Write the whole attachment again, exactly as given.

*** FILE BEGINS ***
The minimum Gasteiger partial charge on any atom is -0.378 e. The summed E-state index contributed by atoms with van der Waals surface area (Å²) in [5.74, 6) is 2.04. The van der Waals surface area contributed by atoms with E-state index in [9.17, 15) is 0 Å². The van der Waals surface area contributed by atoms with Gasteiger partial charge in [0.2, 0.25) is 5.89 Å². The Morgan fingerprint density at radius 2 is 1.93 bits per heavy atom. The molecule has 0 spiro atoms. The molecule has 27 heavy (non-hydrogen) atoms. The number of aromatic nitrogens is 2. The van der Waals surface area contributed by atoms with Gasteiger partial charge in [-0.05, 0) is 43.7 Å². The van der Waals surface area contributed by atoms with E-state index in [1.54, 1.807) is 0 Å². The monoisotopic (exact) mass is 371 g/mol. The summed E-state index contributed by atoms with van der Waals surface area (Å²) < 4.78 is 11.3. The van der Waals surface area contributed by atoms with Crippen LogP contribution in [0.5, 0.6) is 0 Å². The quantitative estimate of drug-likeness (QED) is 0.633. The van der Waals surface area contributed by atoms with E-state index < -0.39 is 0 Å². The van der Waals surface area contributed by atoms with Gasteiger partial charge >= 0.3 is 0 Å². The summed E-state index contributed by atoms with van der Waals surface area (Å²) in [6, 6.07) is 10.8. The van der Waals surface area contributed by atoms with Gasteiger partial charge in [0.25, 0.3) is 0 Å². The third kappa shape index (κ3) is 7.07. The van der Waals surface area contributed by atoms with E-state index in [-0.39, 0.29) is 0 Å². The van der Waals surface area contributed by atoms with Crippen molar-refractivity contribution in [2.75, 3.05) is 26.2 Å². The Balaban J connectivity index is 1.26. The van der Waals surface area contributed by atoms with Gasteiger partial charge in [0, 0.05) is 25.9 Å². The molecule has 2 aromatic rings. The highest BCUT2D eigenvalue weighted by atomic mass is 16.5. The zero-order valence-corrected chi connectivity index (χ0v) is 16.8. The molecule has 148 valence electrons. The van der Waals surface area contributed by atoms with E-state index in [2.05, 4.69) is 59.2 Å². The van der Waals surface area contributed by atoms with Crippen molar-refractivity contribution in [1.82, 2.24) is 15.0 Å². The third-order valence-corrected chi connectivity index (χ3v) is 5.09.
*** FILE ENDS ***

The minimum Gasteiger partial charge on any atom is -0.378 e. The summed E-state index contributed by atoms with van der Waals surface area (Å²) in [5.74, 6) is 2.04. The van der Waals surface area contributed by atoms with E-state index in [9.17, 15) is 0 Å². The van der Waals surface area contributed by atoms with Gasteiger partial charge in [0.2, 0.25) is 5.89 Å². The Morgan fingerprint density at radius 2 is 1.93 bits per heavy atom. The molecule has 0 spiro atoms. The molecule has 27 heavy (non-hydrogen) atoms. The number of aromatic nitrogens is 2. The van der Waals surface area contributed by atoms with Gasteiger partial charge in [-0.05, 0) is 43.7 Å². The van der Waals surface area contributed by atoms with E-state index in [1.54, 1.807) is 0 Å². The monoisotopic (exact) mass is 371 g/mol. The summed E-state index contributed by atoms with van der Waals surface area (Å²) < 4.78 is 11.3. The van der Waals surface area contributed by atoms with Crippen LogP contribution in [0.5, 0.6) is 0 Å². The quantitative estimate of drug-likeness (QED) is 0.633. The van der Waals surface area contributed by atoms with E-state index < -0.39 is 0 Å². The van der Waals surface area contributed by atoms with Gasteiger partial charge >= 0.3 is 0 Å². The summed E-state index contributed by atoms with van der Waals surface area (Å²) in [6, 6.07) is 10.8. The van der Waals surface area contributed by atoms with Gasteiger partial charge in [0.25, 0.3) is 0 Å². The third kappa shape index (κ3) is 7.07. The van der Waals surface area contributed by atoms with E-state index in [-0.39, 0.29) is 0 Å². The van der Waals surface area contributed by atoms with Crippen molar-refractivity contribution in [2.75, 3.05) is 26.2 Å². The Balaban J connectivity index is 1.26. The van der Waals surface area contributed by atoms with Gasteiger partial charge in [0, 0.05) is 25.9 Å². The molecule has 2 aromatic rings. The highest BCUT2D eigenvalue weighted by atomic mass is 16.5. The zero-order valence-corrected chi connectivity index (χ0v) is 16.8. The molecule has 148 valence electrons. The van der Waals surface area contributed by atoms with E-state index in [2.05, 4.69) is 59.2 Å². The van der Waals surface area contributed by atoms with Crippen molar-refractivity contribution in [1.82, 2.24) is 15.0 Å². The third-order valence-corrected chi connectivity index (χ3v) is 5.09.